Iraq. Afghanistan. There's no shortage of headlines about war, terrorism, sectarian divides and other horrors. It's not unusual to rank LGBT issues as a comparatively low priority in the midst of such life and death circumstances.
But LGBT issues are
life and death issues! Remember this from a NewsWrap
story just last week (under-covered in the mainstream press):
[LGBT people are] caught between Islamic State forces, that punish homosexuality with execution, and violent assaults by pro-government vigilantes. A report released this week by the International Gay and Lesbian Human Rights Commission – or IGLHRC – and the Organization for Women’s Freedom in Iraq warned that LGBT Iraqis are at “imminent risk of death” amid a breakdown in law and order and the rise of sectarian militias. In June, two adolescent boys thought to be gay were beheaded by the League of the Righteous, their heads thrown in the garbage. … Once exposed, an LGBT person’s only hope is escape to a shelter or safer area. … According to the report, “Family and community members, along with the authorities, are often complicit in abuses against LGBT individuals… Parents tend to disown their LGBT sons and daughters or, even worse, kill them to protect tribal or 'family honor.'"
IGLHRC Middle East and North Africa Program Coordinator Hossein Alizadeh told the “Washington Blade” that, “There’s sheer chaos... There is not enough international interest in providing protection.”
Despite the chaos something remarkable has been happening. In recent months the number of This Way Out
's website visits and Facebook "Likes" from Iraq and Afghanistan have mushroomed! My mind boggles when I think of LGBT sisters and brothers in such dire situations, seeking support and hope. A few have even asked if there's anybody on our crew who speaks Arabic.
During the next year, we want to respond to those cries. It really wouldn't be difficult to initiate some basic multi-lingual services online -- not difficult, that is, if we can expand our shoestring budget … with your help!
December 2, #GivingTuesday
, is a great day for you to join our 2014 Year End Campaign
to raise funds to keep us on the air and promote our growth. You can do that right now at our #GivingTuesday page
Can This Way Out
really make a difference? "Sapphic Nomads" Katie Cook and Maggie Young
, whose "audio postcards" have been bringing you wonderful insights into our international community, believe it can:
"In our travels we had the privilege of meeting LGBTQ warriors around the world, and we quickly came to realize, we truly are everywhere! Oftentimes despite great risk, people shared their stories with us, and these stories were able to reach a global audience through This Way Out. The more we learn about the strengths and struggles of our LGBTQ family around the globe, the more empowered we become to support one another and help lift each other up. This Way Out has been and continues to be a unique and vital resource and meeting point for international audiences to learn about global LGBTQ issues, and we are hopeful that they will continue to empower and inspire us all for a long time to come!"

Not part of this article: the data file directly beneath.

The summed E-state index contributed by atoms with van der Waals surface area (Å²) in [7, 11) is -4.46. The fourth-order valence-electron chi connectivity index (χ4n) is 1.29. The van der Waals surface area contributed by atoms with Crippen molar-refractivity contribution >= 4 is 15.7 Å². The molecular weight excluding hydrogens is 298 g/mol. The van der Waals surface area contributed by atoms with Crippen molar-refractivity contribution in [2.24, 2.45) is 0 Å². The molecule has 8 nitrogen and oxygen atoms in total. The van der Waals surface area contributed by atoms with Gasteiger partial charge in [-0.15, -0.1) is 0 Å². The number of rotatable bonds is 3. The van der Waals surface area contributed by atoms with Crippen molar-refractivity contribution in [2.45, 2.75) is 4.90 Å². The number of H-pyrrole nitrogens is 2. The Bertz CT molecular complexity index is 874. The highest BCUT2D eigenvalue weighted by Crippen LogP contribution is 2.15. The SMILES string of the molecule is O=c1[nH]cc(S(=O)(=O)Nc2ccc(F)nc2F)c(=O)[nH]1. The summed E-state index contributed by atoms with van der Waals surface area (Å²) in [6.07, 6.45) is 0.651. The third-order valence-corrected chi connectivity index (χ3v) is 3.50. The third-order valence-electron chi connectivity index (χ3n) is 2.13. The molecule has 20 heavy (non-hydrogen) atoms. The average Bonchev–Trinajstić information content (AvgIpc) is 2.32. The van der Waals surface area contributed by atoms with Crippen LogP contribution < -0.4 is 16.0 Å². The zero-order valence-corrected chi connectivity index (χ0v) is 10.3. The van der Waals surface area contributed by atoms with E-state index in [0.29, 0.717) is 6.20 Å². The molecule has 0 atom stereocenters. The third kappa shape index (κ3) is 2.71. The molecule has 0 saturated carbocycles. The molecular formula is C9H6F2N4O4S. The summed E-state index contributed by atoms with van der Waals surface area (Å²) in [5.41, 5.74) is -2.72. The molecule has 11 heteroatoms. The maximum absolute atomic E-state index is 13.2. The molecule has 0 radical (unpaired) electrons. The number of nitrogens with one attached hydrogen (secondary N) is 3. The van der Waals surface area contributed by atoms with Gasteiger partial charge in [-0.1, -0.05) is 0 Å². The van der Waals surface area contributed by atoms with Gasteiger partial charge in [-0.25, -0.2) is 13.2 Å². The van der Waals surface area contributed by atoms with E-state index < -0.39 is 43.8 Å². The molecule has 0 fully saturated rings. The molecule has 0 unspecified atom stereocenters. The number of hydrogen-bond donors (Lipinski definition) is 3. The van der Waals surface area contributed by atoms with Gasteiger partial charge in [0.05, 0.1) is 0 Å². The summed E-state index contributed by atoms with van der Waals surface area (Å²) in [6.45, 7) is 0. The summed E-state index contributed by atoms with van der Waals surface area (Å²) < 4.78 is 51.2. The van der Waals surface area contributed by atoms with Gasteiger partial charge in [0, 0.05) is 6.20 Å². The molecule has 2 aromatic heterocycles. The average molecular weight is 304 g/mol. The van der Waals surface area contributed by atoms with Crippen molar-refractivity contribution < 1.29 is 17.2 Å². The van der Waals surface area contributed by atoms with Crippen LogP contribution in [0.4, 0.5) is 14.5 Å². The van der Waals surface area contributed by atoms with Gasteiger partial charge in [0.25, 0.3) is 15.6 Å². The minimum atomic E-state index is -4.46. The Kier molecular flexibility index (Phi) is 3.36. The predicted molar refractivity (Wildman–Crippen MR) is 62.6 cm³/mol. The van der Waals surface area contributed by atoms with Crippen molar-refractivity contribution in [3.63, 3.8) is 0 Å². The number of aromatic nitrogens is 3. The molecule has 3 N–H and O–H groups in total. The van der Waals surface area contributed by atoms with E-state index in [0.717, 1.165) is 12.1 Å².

How much more could we accomplish if we just took the first step towards speaking the same languages as some of the people in the world who need us the most? The only thing more vital than their desire to be connected to the world-wide LGTB community is your willingness to act!
We have some terrific ways of thanking you for your contribution that in themselves demonstrate the track record we're building on. We're working again with the Pacifica Radio Archives
in a joint LGBT History Project
aimed at restoring and preserving historic recordings, and you can be among the first to get your hands on some recently unearthed treasures:
- QuEars of the World Collection -- including an early 70s meeting between folksinger/activist Holly Near and a group of Japanese lesbians; heart-rending reports from Egypt, South Africa, Kenya and Malaysia; and the Sapphic Nomads' "audio postcards" from Mongolia and Kyrgyzstan. ($25 donation)
- Gays in Cuba -- a 1976 interview with two gay members of the Venceremos Brigade. ($25 donation)Sappho Was A Right-On Woman -- a raucous 1972 discussion of lesbians in the U.S. ($25 donation)
- An Evening with Linda Tillery, June Millington and Mary Watkins -- a 1981 concert recorded at the Great American Music Hall in San Francisco. 3 CDs! ($75 donation)
Ask for one or more of these special CDs ... or get them all for $125!
is a major event for worthwhile non-profits both large and small. We're confident that a little dinghy like This Way Out
will be lifted with rising tide of attention on charitable giving created by our more prominent colleagues.
Labels: #GivingTuesday, bisexual, charity, gay, human rights, lesbian, LGBT, non-profit, transgender, transsexual